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Hum Mutat. 1995;5(3):243-50.

Four new adenosine deaminase mutations, altering a zinc-binding histidine, two conserved alanines, and a 5' splice site.

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Department of Medicine, Duke University Medical Center, Durham, North Carolina 27710, USA.


Three new missense mutations (H15D, A83D, and A179D) and a new splicing defect (573 + IG-->A) in the 5' splice site of intron 5 were among six mutant adenosine deaminase (ADA) alleles found in three unrelated patients with severe combined immunodeficiency disease, the most common phenotype associated with ADA deficiency. When expressed in vitro, the H15D, A83D, and A179D proteins lacked detectable ADA activity. The splicing defect caused skipping of exon 5, resulting in premature termination of translation and a reduced level of mRNA. H15D is the first naturally occurring mutation of a residue that coordinates directly with the enzyme-associated zinc ion. Molecular modeling based on the atomic coordinates of murine ADA suggests that the D15 mutation would create a cavity or gap between the zinc ion and the side chain carboxylate of D15. This could alter the ability of zinc to activate a water molecule postulated to play a role in the catalytic mechanism. A83 and A179 are not directly involved in the active site, but are conserved residues located respectively in alpha helix 4 and beta strand 4 of the alpha/beta barrel. Replacement of these small hydrophobic Ala residues with the charged, more bulky Asp side chain may distort ADA structure and affect enzyme stability or folding.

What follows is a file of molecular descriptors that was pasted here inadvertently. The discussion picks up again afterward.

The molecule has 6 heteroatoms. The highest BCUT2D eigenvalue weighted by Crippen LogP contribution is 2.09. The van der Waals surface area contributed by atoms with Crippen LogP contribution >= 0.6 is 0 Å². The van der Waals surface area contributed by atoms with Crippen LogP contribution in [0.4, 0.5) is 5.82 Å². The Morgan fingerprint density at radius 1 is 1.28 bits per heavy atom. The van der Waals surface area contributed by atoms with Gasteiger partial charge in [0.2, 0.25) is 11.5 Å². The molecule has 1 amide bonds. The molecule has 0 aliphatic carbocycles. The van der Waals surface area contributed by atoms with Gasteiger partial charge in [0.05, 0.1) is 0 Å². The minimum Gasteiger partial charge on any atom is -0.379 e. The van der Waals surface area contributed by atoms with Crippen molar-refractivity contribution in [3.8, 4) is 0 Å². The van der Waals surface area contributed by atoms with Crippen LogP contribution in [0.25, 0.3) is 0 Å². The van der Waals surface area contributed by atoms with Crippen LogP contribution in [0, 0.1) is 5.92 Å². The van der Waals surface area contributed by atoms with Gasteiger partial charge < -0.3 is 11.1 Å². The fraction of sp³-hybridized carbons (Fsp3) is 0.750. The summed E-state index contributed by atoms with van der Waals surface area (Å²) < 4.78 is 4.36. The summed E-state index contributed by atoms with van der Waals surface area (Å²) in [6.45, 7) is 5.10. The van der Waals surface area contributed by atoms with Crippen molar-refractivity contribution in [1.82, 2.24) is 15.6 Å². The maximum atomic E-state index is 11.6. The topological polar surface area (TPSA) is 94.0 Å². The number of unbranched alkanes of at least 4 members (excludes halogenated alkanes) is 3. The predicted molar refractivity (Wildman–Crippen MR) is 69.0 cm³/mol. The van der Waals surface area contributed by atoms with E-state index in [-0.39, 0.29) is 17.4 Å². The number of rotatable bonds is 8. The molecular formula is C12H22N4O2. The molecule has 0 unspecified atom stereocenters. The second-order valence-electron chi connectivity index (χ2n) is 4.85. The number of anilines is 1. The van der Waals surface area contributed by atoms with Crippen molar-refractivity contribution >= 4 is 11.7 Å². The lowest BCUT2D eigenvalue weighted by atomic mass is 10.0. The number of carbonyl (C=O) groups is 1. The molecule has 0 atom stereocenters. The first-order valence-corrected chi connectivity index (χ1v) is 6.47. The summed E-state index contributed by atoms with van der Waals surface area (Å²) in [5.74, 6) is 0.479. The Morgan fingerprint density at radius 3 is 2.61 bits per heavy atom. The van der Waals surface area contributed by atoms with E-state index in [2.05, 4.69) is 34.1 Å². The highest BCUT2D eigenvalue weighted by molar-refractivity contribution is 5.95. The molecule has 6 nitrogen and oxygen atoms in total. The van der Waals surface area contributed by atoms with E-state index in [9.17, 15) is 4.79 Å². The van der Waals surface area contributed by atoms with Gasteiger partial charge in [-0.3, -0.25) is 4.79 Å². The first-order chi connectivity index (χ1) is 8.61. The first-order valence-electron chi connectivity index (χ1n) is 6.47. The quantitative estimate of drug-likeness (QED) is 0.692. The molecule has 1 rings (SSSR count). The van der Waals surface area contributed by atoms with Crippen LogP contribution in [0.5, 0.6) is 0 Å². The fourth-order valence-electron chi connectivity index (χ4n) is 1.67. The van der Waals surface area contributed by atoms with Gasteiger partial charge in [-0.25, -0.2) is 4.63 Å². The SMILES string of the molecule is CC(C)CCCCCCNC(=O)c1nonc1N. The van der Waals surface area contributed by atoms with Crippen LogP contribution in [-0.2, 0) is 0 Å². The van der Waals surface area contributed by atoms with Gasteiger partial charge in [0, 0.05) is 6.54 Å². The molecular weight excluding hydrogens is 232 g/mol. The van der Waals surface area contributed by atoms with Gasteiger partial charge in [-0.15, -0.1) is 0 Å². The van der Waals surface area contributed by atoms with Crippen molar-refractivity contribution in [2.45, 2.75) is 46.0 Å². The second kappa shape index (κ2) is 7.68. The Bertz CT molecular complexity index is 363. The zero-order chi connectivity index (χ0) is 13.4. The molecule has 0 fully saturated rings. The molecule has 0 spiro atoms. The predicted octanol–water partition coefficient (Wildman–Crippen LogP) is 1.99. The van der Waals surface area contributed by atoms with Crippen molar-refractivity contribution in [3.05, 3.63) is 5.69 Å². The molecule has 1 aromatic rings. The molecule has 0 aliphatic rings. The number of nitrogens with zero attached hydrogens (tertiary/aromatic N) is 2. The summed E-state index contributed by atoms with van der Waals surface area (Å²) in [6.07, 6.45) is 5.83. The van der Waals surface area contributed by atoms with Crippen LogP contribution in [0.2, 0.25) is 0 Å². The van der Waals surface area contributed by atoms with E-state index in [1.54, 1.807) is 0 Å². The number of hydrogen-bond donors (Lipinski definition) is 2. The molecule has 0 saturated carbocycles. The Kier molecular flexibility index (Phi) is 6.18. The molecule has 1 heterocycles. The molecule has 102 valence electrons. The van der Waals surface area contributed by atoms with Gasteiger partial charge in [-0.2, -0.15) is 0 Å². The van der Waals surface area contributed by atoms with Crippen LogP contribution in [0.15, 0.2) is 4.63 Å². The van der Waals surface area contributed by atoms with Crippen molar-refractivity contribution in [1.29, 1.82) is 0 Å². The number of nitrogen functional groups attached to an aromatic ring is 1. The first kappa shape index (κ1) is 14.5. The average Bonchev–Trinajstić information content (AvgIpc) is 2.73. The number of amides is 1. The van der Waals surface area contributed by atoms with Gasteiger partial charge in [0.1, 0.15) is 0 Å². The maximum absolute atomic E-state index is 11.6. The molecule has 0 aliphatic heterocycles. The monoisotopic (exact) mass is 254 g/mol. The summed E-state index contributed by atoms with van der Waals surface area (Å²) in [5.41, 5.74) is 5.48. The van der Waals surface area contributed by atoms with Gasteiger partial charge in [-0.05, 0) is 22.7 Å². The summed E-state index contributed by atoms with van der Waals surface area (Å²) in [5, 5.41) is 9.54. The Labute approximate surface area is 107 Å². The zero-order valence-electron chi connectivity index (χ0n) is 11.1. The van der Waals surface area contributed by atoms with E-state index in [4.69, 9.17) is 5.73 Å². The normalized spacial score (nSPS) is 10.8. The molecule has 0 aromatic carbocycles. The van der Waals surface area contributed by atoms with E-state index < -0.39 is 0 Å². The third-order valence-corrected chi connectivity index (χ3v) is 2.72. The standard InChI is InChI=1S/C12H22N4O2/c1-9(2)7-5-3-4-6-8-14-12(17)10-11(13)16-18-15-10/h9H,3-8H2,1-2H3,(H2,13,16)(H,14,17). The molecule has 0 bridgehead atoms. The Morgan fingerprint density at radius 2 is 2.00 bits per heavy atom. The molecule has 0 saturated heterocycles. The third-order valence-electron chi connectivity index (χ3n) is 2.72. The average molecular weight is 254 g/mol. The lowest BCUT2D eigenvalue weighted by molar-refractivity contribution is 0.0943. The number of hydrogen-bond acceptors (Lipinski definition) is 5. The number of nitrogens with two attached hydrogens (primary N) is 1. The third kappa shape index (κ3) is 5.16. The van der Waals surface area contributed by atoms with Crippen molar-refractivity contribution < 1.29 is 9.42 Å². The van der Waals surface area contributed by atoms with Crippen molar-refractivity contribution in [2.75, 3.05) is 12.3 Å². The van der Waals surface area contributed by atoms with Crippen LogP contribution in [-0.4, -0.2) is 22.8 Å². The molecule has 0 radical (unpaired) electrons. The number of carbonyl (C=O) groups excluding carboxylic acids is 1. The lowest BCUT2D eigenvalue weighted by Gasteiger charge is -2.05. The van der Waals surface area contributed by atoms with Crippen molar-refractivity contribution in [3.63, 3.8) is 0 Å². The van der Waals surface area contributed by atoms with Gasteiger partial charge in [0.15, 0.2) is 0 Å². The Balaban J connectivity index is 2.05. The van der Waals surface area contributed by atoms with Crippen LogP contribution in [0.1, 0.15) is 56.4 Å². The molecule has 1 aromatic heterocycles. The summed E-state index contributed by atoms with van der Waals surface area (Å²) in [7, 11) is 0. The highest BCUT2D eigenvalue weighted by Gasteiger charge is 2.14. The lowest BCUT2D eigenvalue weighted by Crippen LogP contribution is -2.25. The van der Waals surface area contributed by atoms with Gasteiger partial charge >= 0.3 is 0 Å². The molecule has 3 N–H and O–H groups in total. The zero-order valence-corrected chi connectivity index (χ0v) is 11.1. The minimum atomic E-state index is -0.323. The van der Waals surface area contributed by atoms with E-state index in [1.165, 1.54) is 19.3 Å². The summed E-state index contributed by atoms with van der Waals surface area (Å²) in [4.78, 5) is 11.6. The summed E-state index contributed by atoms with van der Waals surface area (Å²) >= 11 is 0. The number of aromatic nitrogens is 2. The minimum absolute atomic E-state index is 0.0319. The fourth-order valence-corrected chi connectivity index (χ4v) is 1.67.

[Indexed for MEDLINE]

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